I’m tempted to post a blank page. Nothing goes right today. Chef shows us how to truss a chicken. It’s complicated. Firstly, take off the wings and the parson’s nose. Put a slit in the skin to remove the wish bone. Put the trussing needle in at the thigh, out through the other side under the drum stick, take the string around the drum stick, through the breast, flip the bird, put running stitches across the back bone, through the wing, turn over again etc etc.
I make a start. It doesn’t seem right. Chef is making his way around the kitchen helping with the trussing. By the time he gets to me, I have put the slit in the wrong place to get the wish bone out so I don’t have enough skin to cover the end of the bird. It’s deflating knowing that I have started the day with a mistake that is going to seriously affect my presentation. I tell myself that you learn by your mistakes, but there’s such a strong emphasis on the marks that there’s no room for mistakes.
Anyway, the chicken’s in the oven and I’m basting it religiously. It’s looking succulent and juicy and is browning perfectly. The aroma of 13 trussed tarragon-stuffed chickens fills the kitchen.
We’re serving the whole chicken with a tarragon sauce and pommes William. These are pureed potatoes shaped into a baby pear, deep fried and served with a parsley stalk poked in the top. Chef advises us to test one in the deep fryer before we cook them all. I do so and it’s a perfect crunchy morsel that I can’t resist eating immediately.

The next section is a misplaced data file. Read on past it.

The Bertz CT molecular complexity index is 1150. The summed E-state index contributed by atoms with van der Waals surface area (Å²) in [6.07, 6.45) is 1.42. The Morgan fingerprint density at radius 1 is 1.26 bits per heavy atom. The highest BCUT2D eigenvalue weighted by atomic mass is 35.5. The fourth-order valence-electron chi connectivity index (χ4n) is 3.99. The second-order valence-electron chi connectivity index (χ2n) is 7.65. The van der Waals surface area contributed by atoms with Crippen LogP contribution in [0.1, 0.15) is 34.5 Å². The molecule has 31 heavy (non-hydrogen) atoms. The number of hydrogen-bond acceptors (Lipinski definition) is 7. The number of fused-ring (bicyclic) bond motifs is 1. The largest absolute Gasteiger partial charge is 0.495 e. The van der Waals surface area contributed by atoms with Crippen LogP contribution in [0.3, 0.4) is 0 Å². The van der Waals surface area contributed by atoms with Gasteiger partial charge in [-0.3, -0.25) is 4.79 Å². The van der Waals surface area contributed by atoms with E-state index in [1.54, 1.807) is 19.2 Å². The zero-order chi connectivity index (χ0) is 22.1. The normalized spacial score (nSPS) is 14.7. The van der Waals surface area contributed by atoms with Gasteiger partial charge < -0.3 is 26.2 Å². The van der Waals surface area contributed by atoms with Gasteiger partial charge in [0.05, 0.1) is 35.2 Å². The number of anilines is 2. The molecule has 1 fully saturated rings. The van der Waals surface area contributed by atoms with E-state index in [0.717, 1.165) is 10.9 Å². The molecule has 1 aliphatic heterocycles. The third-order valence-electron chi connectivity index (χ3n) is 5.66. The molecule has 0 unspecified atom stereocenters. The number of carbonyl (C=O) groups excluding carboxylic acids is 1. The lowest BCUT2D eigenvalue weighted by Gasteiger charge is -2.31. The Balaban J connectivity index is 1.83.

The chicken’s done and I’ve spread the blanched tarragon over it. The sauce has been sieved and checked for seasoning and it’s spot on. I head to the deep fryer and plunge in the potatoes. Every single one of my pommes William’s breaks open. A couple are just salvageable. There seems no explanation why the test was perfect and the real event, a disaster. Maybe the temperature of the fryer has dropped following use by the other students. Who knows.
I’m flustered but I have to plate up and take the food to Chef for assessment. We discuss the pomme Williams. They taste great even though they are split. Chef goes to cut into the chicken. “Bit stringy”. How can such a succulent looking bird be stringy? Hah. I have forgotten to take the trussing string off the bird. I’m glad class is over.